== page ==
Hairy (and hair raising!) football stories
December 19, 2022
Someone on the coach noticed I had 25 spare tickets that the company asked me to tout outside the Stadio Olimpico which was surrounded by police horses and helicopters. I asked this large tough streetwise red haired Dubliner to help me sell them.
“Hooray!”, said Mario Kempes after scoring against Holland in the 'Ticker Tape Final' in 1978. A tournament not without its politics!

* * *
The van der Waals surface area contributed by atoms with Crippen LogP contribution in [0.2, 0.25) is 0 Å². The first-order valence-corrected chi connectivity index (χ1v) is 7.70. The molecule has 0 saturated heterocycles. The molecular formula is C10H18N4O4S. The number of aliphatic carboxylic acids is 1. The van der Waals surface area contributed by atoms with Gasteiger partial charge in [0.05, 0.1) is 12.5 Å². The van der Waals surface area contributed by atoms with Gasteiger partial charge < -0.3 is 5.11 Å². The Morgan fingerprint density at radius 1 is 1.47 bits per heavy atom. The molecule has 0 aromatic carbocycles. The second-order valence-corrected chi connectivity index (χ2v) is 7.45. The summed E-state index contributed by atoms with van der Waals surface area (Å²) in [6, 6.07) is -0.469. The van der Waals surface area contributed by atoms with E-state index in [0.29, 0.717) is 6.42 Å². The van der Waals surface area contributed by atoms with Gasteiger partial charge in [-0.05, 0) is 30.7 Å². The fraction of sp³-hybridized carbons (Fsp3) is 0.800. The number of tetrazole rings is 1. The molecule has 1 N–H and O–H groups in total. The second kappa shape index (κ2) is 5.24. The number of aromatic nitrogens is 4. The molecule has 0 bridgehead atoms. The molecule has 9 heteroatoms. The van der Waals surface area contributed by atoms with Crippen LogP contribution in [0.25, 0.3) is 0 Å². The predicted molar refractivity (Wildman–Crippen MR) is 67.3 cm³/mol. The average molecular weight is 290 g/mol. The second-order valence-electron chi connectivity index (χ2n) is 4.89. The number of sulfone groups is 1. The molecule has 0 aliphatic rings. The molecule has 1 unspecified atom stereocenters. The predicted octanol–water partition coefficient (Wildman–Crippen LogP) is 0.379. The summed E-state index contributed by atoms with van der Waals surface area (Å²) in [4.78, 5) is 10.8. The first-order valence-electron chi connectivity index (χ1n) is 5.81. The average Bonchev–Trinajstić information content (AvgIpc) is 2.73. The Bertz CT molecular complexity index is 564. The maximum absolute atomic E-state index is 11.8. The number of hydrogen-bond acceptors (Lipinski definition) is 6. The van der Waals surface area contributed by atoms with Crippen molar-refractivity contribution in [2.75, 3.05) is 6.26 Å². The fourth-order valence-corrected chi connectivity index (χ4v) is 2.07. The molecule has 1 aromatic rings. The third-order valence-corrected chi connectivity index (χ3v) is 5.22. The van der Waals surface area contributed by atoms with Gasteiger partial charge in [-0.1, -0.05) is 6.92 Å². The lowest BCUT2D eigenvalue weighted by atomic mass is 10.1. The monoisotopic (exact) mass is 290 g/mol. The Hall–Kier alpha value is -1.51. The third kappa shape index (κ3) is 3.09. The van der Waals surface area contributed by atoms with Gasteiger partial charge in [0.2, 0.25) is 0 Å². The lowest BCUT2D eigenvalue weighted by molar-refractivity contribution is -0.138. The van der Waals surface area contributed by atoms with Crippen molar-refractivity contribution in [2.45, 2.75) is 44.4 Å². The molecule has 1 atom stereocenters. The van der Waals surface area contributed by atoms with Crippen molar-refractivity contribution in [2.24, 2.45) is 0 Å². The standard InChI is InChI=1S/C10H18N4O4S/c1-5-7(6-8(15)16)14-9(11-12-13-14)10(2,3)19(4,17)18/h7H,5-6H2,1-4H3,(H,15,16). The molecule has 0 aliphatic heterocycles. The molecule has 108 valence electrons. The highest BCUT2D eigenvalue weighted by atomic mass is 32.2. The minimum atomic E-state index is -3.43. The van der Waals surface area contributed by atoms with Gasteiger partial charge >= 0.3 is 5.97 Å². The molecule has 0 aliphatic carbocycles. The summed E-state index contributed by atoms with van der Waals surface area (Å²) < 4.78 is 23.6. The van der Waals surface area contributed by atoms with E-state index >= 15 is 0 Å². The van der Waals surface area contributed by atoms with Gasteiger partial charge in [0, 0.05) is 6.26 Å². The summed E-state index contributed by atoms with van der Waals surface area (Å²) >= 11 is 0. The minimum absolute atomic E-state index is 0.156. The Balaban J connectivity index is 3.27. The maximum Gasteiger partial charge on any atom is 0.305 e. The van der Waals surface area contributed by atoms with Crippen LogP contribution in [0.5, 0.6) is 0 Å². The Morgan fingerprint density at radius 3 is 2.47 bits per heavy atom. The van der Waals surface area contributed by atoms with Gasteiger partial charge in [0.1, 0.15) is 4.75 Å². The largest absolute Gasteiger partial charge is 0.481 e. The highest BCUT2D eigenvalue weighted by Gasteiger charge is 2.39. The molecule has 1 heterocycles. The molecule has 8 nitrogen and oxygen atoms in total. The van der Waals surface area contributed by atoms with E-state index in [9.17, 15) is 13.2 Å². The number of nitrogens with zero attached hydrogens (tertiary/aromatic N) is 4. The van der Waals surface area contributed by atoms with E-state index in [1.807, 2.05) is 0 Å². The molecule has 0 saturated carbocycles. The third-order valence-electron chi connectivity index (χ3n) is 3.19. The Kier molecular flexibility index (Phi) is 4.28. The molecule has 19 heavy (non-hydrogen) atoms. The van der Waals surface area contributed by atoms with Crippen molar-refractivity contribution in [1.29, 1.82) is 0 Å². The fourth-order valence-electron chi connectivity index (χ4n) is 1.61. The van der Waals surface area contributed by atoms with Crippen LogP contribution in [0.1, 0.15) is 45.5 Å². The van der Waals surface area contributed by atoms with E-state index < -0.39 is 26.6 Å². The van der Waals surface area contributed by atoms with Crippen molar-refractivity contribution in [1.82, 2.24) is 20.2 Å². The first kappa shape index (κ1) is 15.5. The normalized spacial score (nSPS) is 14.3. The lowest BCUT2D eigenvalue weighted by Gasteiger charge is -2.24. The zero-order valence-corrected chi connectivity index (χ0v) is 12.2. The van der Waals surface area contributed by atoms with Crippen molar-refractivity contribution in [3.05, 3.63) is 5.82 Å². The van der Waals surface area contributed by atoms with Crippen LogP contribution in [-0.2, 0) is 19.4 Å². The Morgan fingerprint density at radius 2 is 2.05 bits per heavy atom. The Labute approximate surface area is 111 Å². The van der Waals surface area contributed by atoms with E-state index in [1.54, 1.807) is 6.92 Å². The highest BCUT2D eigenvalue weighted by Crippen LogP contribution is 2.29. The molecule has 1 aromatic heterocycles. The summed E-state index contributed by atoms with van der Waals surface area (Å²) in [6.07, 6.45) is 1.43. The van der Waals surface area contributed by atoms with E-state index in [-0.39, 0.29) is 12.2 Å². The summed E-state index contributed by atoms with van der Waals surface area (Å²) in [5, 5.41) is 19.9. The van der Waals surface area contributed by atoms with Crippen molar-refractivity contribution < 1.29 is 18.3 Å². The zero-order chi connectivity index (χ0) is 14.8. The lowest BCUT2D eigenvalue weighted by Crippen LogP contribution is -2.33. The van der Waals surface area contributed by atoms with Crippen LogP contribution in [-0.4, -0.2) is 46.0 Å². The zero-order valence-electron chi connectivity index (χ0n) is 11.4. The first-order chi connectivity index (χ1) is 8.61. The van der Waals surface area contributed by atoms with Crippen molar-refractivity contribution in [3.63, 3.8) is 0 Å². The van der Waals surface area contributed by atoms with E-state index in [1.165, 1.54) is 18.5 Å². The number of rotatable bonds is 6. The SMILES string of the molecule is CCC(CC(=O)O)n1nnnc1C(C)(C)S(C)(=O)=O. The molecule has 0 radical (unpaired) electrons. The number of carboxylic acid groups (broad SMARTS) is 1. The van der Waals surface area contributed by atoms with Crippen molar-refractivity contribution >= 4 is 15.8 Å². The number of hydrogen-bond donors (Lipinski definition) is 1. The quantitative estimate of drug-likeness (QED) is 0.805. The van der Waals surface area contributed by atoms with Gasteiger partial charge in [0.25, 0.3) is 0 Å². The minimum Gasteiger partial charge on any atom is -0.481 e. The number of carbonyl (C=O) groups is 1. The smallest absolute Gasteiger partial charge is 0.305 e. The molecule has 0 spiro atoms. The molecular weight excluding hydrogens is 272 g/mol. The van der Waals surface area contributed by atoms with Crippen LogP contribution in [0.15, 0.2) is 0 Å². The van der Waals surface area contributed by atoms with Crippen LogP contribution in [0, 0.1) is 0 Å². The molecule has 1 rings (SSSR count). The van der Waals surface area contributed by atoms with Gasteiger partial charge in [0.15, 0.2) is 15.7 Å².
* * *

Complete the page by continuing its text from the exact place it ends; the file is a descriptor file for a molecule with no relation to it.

So, here we are, the day after the 22nd World Cup final in Qatar between Argentina and France, and it was (eventually) a thriller! Argentina are the football champions of the world! Tough, hard running and unsentimental too! I watched the whole tournament like I was a kid again, and it filled me with wonder and awe. Football was my first love, even before my Dad brought me a Brazil strip, from Brazil, for my 10th birthday. The First World Cup final I remember was in 1978 in Buenos Aires. Argentina 3-1 Holland. It was dubbed the 'Ticker Tape Final' starring the long streaky hairy hippy Argentinians Kempes, Luque, Ardiles, and Passerella. I thought it was so exotic! I was mesmerised.